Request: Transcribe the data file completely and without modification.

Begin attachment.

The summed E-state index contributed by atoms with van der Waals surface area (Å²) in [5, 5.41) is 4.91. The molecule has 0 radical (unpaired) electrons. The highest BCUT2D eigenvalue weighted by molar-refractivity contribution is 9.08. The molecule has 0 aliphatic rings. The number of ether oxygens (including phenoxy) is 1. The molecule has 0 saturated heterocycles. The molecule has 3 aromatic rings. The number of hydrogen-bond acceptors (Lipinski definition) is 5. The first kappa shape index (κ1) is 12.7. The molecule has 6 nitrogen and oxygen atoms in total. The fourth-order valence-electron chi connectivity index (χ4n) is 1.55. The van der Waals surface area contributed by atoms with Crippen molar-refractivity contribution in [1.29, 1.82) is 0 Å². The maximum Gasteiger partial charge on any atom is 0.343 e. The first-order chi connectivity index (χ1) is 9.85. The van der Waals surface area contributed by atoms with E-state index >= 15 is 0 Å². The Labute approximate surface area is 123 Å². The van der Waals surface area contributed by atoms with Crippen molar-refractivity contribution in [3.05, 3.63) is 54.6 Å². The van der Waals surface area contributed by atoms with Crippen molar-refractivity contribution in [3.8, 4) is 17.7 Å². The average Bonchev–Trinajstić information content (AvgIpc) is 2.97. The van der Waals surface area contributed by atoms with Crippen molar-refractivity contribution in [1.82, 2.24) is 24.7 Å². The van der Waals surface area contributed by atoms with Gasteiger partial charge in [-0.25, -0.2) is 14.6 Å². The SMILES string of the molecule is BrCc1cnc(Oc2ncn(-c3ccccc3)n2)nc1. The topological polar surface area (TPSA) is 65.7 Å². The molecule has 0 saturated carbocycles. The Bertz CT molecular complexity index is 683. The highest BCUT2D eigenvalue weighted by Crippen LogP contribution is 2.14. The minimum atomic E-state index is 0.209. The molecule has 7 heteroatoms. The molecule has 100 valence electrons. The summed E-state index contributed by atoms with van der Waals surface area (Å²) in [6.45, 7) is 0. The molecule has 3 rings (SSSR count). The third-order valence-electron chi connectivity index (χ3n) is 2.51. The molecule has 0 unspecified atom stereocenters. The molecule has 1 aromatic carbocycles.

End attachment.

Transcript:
The summed E-state index contributed by atoms with van der Waals surface area (Å²) in [5, 5.41) is 4.91. The molecule has 0 radical (unpaired) electrons. The highest BCUT2D eigenvalue weighted by molar-refractivity contribution is 9.08. The molecule has 0 aliphatic rings. The number of ether oxygens (including phenoxy) is 1. The molecule has 0 saturated heterocycles. The molecule has 3 aromatic rings. The number of hydrogen-bond acceptors (Lipinski definition) is 5. The first kappa shape index (κ1) is 12.7. The molecule has 6 nitrogen and oxygen atoms in total. The fourth-order valence-electron chi connectivity index (χ4n) is 1.55. The van der Waals surface area contributed by atoms with Crippen molar-refractivity contribution in [1.29, 1.82) is 0 Å². The maximum Gasteiger partial charge on any atom is 0.343 e. The first-order chi connectivity index (χ1) is 9.85. The van der Waals surface area contributed by atoms with E-state index >= 15 is 0 Å². The Labute approximate surface area is 123 Å². The van der Waals surface area contributed by atoms with Crippen molar-refractivity contribution in [3.05, 3.63) is 54.6 Å². The van der Waals surface area contributed by atoms with Crippen molar-refractivity contribution in [3.8, 4) is 17.7 Å². The average Bonchev–Trinajstić information content (AvgIpc) is 2.97. The van der Waals surface area contributed by atoms with Crippen molar-refractivity contribution in [1.82, 2.24) is 24.7 Å². The van der Waals surface area contributed by atoms with Gasteiger partial charge in [-0.25, -0.2) is 14.6 Å². The SMILES string of the molecule is BrCc1cnc(Oc2ncn(-c3ccccc3)n2)nc1. The topological polar surface area (TPSA) is 65.7 Å². The molecule has 0 saturated carbocycles. The Bertz CT molecular complexity index is 683. The highest BCUT2D eigenvalue weighted by Crippen LogP contribution is 2.14. The minimum atomic E-state index is 0.209. The molecule has 7 heteroatoms. The molecule has 100 valence electrons. The summed E-state index contributed by atoms with van der Waals surface area (Å²) in [6.45, 7) is 0. The molecule has 3 rings (SSSR count). The third-order valence-electron chi connectivity index (χ3n) is 2.51. The molecule has 0 unspecified atom stereocenters. The molecule has 1 aromatic carbocycles.